Using reference songs greatly increased the overall quality of my mixes.  I’m lucky enough to have access to a huge collection of CDs at my local public library.  I would check out commercial Latin Jazz CDs, R&B CDs, Contemporary/Smooth Jazz CDs and even some Hip-Hop CDs to find songs that had a similar vibe to our own original songs.  It was pretty fun to jot down commercial songs that could be used for referencing.  For each song that I mixed on our January 16 album, I found a commercial reference song.

Magic AB 2 the rescue!

I purchased a “plugin” to make referencing easy in Pro Tools. A “plugin” is third party software that can be launched and used in Pro Tools or most other DAW’s. The plugin that I bought is named Magic AB 2 from the company Sample Magic.

Magic AB 2 from Sample Magic
Magic AB 2 from Sample Magic

The Magic AB 2 plugin allows you to load up to nine reference songs to compare your mix against.  This plugin should be assigned to the last insert found on the Master Fader in Pro Tools (see figure below).

The two main parameters you’ll see in this plugin are “A” & “B”.  When “A” is selected you will hear your mix playing in Pro Tools.  When “B” is selected you will hear the reference song playing.  Pretty simple to use huh?  This makes checking your mix verses a commercial mix insanely easy.  I’d recommend this plugin to any mixer.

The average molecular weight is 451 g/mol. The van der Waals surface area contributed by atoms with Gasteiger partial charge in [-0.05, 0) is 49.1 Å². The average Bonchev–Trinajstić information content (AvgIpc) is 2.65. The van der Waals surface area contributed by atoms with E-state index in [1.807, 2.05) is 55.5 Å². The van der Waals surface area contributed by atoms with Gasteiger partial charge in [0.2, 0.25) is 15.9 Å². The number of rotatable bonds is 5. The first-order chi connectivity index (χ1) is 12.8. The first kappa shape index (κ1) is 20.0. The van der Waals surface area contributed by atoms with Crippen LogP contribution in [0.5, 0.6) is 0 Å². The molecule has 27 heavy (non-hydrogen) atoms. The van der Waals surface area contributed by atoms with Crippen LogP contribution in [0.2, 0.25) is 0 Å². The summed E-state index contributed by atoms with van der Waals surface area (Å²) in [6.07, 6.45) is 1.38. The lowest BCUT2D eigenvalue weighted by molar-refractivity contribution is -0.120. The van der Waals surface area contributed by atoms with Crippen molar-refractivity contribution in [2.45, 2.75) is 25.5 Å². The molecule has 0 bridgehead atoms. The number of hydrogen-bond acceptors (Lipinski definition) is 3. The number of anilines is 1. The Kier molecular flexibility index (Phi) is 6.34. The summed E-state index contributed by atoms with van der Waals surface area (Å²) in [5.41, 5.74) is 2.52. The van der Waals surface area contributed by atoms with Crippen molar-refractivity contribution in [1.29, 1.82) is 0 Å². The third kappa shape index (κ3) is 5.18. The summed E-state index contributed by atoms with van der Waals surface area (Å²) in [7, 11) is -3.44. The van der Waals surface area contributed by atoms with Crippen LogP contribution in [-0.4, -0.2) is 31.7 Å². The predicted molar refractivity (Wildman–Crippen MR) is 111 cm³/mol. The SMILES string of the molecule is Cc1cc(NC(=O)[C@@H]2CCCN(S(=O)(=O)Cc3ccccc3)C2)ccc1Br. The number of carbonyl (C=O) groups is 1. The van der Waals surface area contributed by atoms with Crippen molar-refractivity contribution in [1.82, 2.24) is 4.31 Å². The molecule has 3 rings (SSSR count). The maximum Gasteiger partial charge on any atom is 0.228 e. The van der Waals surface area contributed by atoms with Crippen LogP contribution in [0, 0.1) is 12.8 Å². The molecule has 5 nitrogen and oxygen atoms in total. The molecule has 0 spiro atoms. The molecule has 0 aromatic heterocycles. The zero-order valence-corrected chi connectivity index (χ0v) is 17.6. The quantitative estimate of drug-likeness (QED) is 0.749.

Mixing our title track “January 16”

“January 16” is a special song to me.  It’s dedicated to my grandmother Jesusa.  We called her Grandma Susie for short.  She loved her family so much.  The Spirit really moved me to compose and produce a tribute song for her.  As we finished the recording of “January 16”, I knew the mix had to be just right.  I needed to spend some quality time carefully mixing the song, and to do that I needed a great reference song that I could compare our song against.

When it came to mixing our song “January 16”, the reference song that I chose was “Just Friends” from the artist Musiq.  I felt that “Just Friends” had a similar soulful groove to our song “January 16”.  It  contained similar instrumentation and vocal structure.  I was also very familiar with the song, as growing up it was one of my favorites.

I loaded up “Just Friends” in the Magic AB 2 plugin and was able to tell when referencing that my mix needed more low end, specifically kick drum and bass guitar.  Adjusting the low end really helped the mix of “January 16”. I was also able to compare the vocal level of “January 16” vs. “Just Friends” — this was a huge benefit!